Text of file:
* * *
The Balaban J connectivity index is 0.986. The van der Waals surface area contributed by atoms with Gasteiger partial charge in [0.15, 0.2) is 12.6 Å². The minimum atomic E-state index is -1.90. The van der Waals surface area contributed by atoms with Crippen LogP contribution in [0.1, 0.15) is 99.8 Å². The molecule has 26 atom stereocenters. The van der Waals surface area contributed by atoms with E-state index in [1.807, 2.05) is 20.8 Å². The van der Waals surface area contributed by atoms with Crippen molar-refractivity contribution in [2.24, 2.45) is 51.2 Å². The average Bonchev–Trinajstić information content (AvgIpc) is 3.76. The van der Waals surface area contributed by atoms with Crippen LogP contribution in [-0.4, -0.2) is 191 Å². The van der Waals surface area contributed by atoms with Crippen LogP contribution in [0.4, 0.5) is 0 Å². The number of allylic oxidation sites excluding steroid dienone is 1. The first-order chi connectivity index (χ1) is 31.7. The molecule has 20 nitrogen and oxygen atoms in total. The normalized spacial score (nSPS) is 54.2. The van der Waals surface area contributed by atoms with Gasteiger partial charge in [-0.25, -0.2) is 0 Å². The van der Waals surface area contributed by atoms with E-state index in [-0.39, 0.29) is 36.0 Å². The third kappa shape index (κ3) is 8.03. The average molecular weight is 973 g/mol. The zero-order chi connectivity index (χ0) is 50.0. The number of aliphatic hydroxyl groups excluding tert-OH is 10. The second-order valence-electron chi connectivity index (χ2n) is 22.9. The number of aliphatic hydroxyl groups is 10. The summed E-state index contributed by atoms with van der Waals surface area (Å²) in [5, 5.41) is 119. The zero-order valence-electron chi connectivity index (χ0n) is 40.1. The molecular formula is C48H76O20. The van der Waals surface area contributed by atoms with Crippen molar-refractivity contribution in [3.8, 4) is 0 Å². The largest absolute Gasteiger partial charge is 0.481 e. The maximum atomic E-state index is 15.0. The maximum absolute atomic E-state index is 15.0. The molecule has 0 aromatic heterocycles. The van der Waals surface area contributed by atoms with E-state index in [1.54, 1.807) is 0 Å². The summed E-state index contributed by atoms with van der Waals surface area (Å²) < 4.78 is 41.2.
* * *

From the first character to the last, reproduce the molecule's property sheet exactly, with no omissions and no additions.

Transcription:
The Balaban J connectivity index is 0.986. The van der Waals surface area contributed by atoms with Gasteiger partial charge in [0.15, 0.2) is 12.6 Å². The minimum atomic E-state index is -1.90. The van der Waals surface area contributed by atoms with Crippen LogP contribution in [0.1, 0.15) is 99.8 Å². The molecule has 26 atom stereocenters. The van der Waals surface area contributed by atoms with E-state index in [1.807, 2.05) is 20.8 Å². The van der Waals surface area contributed by atoms with Crippen molar-refractivity contribution in [2.24, 2.45) is 51.2 Å². The average Bonchev–Trinajstić information content (AvgIpc) is 3.76. The van der Waals surface area contributed by atoms with Crippen LogP contribution in [-0.4, -0.2) is 191 Å². The van der Waals surface area contributed by atoms with Crippen LogP contribution in [0.4, 0.5) is 0 Å². The number of allylic oxidation sites excluding steroid dienone is 1. The first-order chi connectivity index (χ1) is 31.7. The molecule has 20 nitrogen and oxygen atoms in total. The normalized spacial score (nSPS) is 54.2. The van der Waals surface area contributed by atoms with Gasteiger partial charge in [-0.25, -0.2) is 0 Å². The van der Waals surface area contributed by atoms with E-state index in [-0.39, 0.29) is 36.0 Å². The third kappa shape index (κ3) is 8.03. The average molecular weight is 973 g/mol. The zero-order chi connectivity index (χ0) is 50.0. The number of aliphatic hydroxyl groups excluding tert-OH is 10. The second-order valence-electron chi connectivity index (χ2n) is 22.9. The number of aliphatic hydroxyl groups is 10. The summed E-state index contributed by atoms with van der Waals surface area (Å²) in [5, 5.41) is 119. The zero-order valence-electron chi connectivity index (χ0n) is 40.1. The molecular formula is C48H76O20. The van der Waals surface area contributed by atoms with Crippen molar-refractivity contribution in [3.8, 4) is 0 Å². The largest absolute Gasteiger partial charge is 0.481 e. The maximum atomic E-state index is 15.0. The maximum absolute atomic E-state index is 15.0. The molecule has 0 aromatic heterocycles. The van der Waals surface area contributed by atoms with E-state index in [1.54, 1.807) is 0 Å². The summed E-state index contributed by atoms with van der Waals surface area (Å²) < 4.78 is 41.2.